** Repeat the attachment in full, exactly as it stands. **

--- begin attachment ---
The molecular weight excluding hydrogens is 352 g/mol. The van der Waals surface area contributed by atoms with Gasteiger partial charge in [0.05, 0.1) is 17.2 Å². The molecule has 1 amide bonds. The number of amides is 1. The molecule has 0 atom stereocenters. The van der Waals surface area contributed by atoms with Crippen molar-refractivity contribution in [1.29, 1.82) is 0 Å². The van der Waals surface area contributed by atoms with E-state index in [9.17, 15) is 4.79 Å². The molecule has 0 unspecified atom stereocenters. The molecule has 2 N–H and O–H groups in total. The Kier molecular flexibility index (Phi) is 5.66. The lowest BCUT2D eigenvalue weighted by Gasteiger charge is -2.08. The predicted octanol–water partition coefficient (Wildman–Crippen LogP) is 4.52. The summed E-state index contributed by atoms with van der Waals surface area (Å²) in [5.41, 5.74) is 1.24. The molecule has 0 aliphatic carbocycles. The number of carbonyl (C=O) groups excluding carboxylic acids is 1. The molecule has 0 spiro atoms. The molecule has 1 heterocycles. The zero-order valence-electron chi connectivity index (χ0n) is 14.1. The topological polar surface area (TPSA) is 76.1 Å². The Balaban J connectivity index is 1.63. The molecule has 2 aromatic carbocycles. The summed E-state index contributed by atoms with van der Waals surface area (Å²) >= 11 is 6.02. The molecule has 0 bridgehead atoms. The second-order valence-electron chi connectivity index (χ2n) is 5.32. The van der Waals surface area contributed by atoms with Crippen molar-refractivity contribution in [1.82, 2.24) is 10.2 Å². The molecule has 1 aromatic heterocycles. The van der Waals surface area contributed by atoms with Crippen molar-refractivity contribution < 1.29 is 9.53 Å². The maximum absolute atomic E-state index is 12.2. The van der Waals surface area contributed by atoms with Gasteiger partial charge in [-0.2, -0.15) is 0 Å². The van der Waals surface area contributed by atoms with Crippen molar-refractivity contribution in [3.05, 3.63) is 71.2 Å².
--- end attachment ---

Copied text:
The molecular weight excluding hydrogens is 352 g/mol. The van der Waals surface area contributed by atoms with Gasteiger partial charge in [0.05, 0.1) is 17.2 Å². The molecule has 1 amide bonds. The number of amides is 1. The molecule has 0 atom stereocenters. The van der Waals surface area contributed by atoms with Crippen molar-refractivity contribution in [1.29, 1.82) is 0 Å². The van der Waals surface area contributed by atoms with E-state index in [9.17, 15) is 4.79 Å². The molecule has 0 unspecified atom stereocenters. The molecule has 2 N–H and O–H groups in total. The Kier molecular flexibility index (Phi) is 5.66. The lowest BCUT2D eigenvalue weighted by Gasteiger charge is -2.08. The predicted octanol–water partition coefficient (Wildman–Crippen LogP) is 4.52. The summed E-state index contributed by atoms with van der Waals surface area (Å²) in [5.41, 5.74) is 1.24. The molecule has 0 aliphatic carbocycles. The number of carbonyl (C=O) groups excluding carboxylic acids is 1. The molecule has 0 spiro atoms. The molecule has 1 heterocycles. The zero-order valence-electron chi connectivity index (χ0n) is 14.1. The topological polar surface area (TPSA) is 76.1 Å². The Balaban J connectivity index is 1.63. The molecule has 2 aromatic carbocycles. The summed E-state index contributed by atoms with van der Waals surface area (Å²) >= 11 is 6.02. The molecule has 0 bridgehead atoms. The second-order valence-electron chi connectivity index (χ2n) is 5.32. The van der Waals surface area contributed by atoms with Crippen molar-refractivity contribution in [1.82, 2.24) is 10.2 Å². The molecule has 1 aromatic heterocycles. The van der Waals surface area contributed by atoms with Crippen molar-refractivity contribution < 1.29 is 9.53 Å². The maximum absolute atomic E-state index is 12.2. The van der Waals surface area contributed by atoms with Gasteiger partial charge in [-0.2, -0.15) is 0 Å². The van der Waals surface area contributed by atoms with Crippen molar-refractivity contribution in [3.05, 3.63) is 71.2 Å².